Uniform or constant acceleration is a type of motion in which the velocity of an object changes by an equal amount in every equal time period.
A frequently cited example of uniform acceleration is that of an object in free fall in a uniform gravitational field. The acceleration of a falling body in the absence of resistances to motion is dependent only on the gravitational field strength g (also called acceleration due to gravity). By Newton's Second Law the force acting on a body is given by:
Because of the simple analytic properties of the case of constant acceleration, there are simple formulas relating the displacement, initial and time-dependent velocities, and acceleration to the time elapsed:
In particular, the motion can be resolved into two orthogonal parts, one of constant velocity and the other according to the above equations. As Galileo showed, the net result is parabolic motion, which describes, e. g., the trajectory of a projectile in a vacuum near the surface of Earth.
In uniform circular motion, that is moving with constant speed along a circular path, a particle experiences an acceleration resulting from the change of the direction of the velocity vector, while its magnitude remains constant. The derivative of the location of a point on a curve with respect to time, i.e. its velocity, turns out to be always exactly tangential to the curve, respectively orthogonal to the radius in this point. Since in uniform motion the velocity in the tangential direction does not change, the acceleration must be in radial direction, pointing to the center of the circle. This acceleration constantly changes the direction of the velocity to be tangent in the neighboring point, thereby rotating the velocity vector along the circle.
Expressing centripetal acceleration vector in polar components, where is a vector from the centre of the circle to the particle with magnitude equal to this distance, and considering the orientation of the acceleration towards the center, yields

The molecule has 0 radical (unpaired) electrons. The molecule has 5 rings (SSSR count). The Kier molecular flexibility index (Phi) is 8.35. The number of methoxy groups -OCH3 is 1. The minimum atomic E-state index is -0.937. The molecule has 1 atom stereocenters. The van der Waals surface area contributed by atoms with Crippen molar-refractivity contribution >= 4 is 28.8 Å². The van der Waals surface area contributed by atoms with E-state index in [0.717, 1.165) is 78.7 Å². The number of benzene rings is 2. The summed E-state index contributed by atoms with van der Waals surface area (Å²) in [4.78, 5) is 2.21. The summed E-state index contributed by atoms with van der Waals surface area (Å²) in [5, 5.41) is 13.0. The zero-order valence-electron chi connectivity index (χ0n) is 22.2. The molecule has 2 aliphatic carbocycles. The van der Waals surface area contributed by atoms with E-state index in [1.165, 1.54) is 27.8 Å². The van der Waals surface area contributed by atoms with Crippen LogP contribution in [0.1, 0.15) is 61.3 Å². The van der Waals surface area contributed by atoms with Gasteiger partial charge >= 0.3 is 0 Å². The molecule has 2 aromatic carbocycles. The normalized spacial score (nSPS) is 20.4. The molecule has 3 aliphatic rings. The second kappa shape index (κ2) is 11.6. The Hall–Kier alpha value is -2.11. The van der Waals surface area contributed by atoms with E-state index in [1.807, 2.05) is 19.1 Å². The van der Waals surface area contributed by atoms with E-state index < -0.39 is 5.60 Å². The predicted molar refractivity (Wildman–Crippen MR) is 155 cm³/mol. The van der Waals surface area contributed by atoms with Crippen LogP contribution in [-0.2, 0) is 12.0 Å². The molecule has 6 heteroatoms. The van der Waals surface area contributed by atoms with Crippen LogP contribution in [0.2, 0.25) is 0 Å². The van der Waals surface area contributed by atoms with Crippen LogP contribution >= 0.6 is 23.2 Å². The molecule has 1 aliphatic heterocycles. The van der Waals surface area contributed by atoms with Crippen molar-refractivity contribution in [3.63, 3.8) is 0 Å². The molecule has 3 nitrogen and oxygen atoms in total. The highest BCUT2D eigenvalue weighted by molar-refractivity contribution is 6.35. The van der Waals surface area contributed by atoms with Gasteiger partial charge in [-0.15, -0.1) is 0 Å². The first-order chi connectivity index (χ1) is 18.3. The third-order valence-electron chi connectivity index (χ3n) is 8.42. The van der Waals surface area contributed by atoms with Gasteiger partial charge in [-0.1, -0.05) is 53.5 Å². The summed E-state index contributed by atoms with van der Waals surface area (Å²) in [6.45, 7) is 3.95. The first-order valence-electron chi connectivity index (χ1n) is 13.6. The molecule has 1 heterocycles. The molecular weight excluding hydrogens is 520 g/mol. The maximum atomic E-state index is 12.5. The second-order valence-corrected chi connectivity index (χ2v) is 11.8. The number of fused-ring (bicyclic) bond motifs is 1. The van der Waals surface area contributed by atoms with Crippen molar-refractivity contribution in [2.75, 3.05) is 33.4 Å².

As usual in rotations, the speed of a particle may be expressed as an angular speed with respect to a point at the distance as
This acceleration and the mass of the particle determine the necessary centripetal force, directed toward the centre of the circle, as the net force acting on this particle to keep it in this uniform circular motion. The so-called 'centrifugal force', appearing to act outward on the body, is a so-called pseudo force experienced in the frame of reference of the body in circular motion, due to the body's linear momentum, a vector tangent to the circle of motion.
In a nonuniform circular motion, i.e., the speed along the curved path is changing, the acceleration has a non-zero component tangential to the curve, and is not confined to the principal normal, which directs to the center of the osculating circle, that determines the radius for the centripetal acceleration. The tangential component is given by the angular acceleration , i.e., the rate of change of the angular speed times the radius . That is,
The sign of the tangential component of the acceleration is determined by the sign of the angular acceleration (), and the tangent is always directed at right angles to the radius vector.
The special theory of relativity describes the behavior of objects traveling relative to other objects at speeds approaching that of light in a vacuum. Newtonian mechanics is exactly revealed to be an approximation to reality, valid to great accuracy at lower speeds. As the relevant speeds increase toward the speed of light, acceleration no longer follows classical equations.
As speeds approach that of light, the acceleration produced by a given force decreases, becoming infinitesimally small as light speed is approached; an object with mass can approach this speed asymptotically, but never reach it.
Unless the state of motion of an object is known, it is impossible to distinguish whether an observed force is due to gravity or to acceleration--gravity and inertial acceleration have identical effects. Albert Einstein called this the equivalence principle, and said that only observers who feel no force at all--including the force of gravity--are justified in concluding that they are not accelerating.
|Base value||(Gal, or cm/s2)||(ft/s2)||(m/s2)||(Standard gravity, g0)|
|1 Gal, or cm/s2||1|